Bush’s Final Days: The last-minute environmental roll-backs you should know about

Grand Canyon National Park at risk to Uranium mining, Arizona.

In November, we told you about sweeping environmental roll-backs the Bush administration is rushing through in its final months in office. Since then, and just as expected, the news has not been good.

In the short weeks since the presidential election, the administration has finalized numerous land management plans, regulations and policy changes that could severely damage our wild lands for decades to come.

From weakening the Endangered Species Act to putting famously beloved terrain in Utah’s Canyonlands up for leasing to oil and gas companies, the administration has accomplished much of its pro-industry agenda in the past weeks. Some would even call these final Bush months a free-for-all for industries like oil and gas and logging companies.

In the meantime, The Wilderness Society and other conservation groups are working overtime to stop as much of the damage as possible. While some of the damaging changes have been finalized, we know of others that can be stopped.

Also, of particular concern is that the administration has been cutting the public out of land use decisions, often times doing so illegally by shortening or failing to hold required public comment periods.

We want you to know that we are working hard to challenge those decisions in court. We will never forget that the public’s voice for how these lands are managed matters greatly. We also encourage you to stay involved during this critical time for wild places. You can start by reading the list of threats below and then signing up for WildAlerts, which will regularly inform you of specific actions you can take to save wild lands.

What you should know:

Below, find the most threatening Bush administration roll-backs, finalized in the past two months:

  • Weakening the Endangered Species Act: On Dec. 11, the Department of Interior finalized regulations that allow fast-tracking of government projects by no longer requiring agencies to consult independent scientists about the impacts of building and other projects on threatened and endangered species. The effects of global warming on those species will also be discarded.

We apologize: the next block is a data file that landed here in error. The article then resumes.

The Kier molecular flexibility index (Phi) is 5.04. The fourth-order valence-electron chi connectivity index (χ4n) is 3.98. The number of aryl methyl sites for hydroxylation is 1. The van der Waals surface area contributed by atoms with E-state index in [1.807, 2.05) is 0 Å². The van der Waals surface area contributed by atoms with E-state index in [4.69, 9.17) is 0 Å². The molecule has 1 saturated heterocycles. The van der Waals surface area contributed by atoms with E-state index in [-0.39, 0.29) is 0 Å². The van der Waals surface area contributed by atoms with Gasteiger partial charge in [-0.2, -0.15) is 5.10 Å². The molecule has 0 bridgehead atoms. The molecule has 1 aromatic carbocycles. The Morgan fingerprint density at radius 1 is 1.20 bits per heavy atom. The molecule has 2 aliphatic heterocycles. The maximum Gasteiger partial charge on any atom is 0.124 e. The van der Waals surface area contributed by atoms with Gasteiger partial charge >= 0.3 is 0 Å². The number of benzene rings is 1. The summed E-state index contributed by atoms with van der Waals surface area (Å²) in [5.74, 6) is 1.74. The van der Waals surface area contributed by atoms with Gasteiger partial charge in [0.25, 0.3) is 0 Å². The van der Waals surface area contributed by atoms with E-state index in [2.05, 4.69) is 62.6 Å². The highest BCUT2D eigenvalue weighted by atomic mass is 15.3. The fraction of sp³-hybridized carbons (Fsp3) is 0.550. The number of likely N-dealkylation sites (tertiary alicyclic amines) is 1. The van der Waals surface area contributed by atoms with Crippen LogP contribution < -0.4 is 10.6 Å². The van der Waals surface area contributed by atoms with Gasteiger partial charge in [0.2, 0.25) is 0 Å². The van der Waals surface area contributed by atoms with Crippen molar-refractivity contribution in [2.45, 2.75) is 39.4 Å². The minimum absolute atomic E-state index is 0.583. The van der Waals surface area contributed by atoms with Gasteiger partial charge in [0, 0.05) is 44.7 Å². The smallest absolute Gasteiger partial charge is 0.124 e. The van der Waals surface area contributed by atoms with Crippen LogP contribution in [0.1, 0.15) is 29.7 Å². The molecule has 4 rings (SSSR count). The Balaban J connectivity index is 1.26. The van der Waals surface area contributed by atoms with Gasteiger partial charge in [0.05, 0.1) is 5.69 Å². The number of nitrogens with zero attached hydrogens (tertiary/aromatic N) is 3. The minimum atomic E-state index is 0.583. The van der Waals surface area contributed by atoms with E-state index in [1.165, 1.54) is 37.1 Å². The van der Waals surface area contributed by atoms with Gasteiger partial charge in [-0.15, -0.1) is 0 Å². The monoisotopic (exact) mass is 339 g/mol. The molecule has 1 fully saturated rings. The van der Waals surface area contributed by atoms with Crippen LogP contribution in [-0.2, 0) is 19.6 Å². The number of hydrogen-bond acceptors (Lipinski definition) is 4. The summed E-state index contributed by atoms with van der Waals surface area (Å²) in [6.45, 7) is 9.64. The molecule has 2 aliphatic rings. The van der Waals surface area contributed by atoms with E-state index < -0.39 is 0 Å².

• Opening Utah’s Canyonlands to development, off-roading: Despite strong public protest, the Bureau of Land Management has rushed ahead with plans to open 10.5 million acres of Utah’s Red Rock Canyon Country in the Moab and other places to oil and gas drilling and off-road vehicle use. On Dec. 19, the BLM sold 116 of the 131 parcels of land it offered to the oil and gas industry, totaling 148,598 acres. However, a lawsuit brought by The Wilderness Society and six other conservation groups to protect 100,000 acres of wilderness quality lands from leasing led to a BLM announcement that it would temporarily halt the issuance of the leases until January 19 – the final full day of the Bush administration.
  • Opening Alaska refuges to risk: On Nov. 14, the administration released a deeply flawed wilderness stewardship policy that exempts the 80 percent of America’s refuges located in Alaska from wilderness review requirements, and ignores threats posed to refuges by global warming.
  • Ending protections for many roadless forests: After a Bush administration requests, a federal judge retracted an injuction to uphold the Roadless Area Conservation Rule in 29 states, opening millions of acres of pristine forest to road building, mining and logging.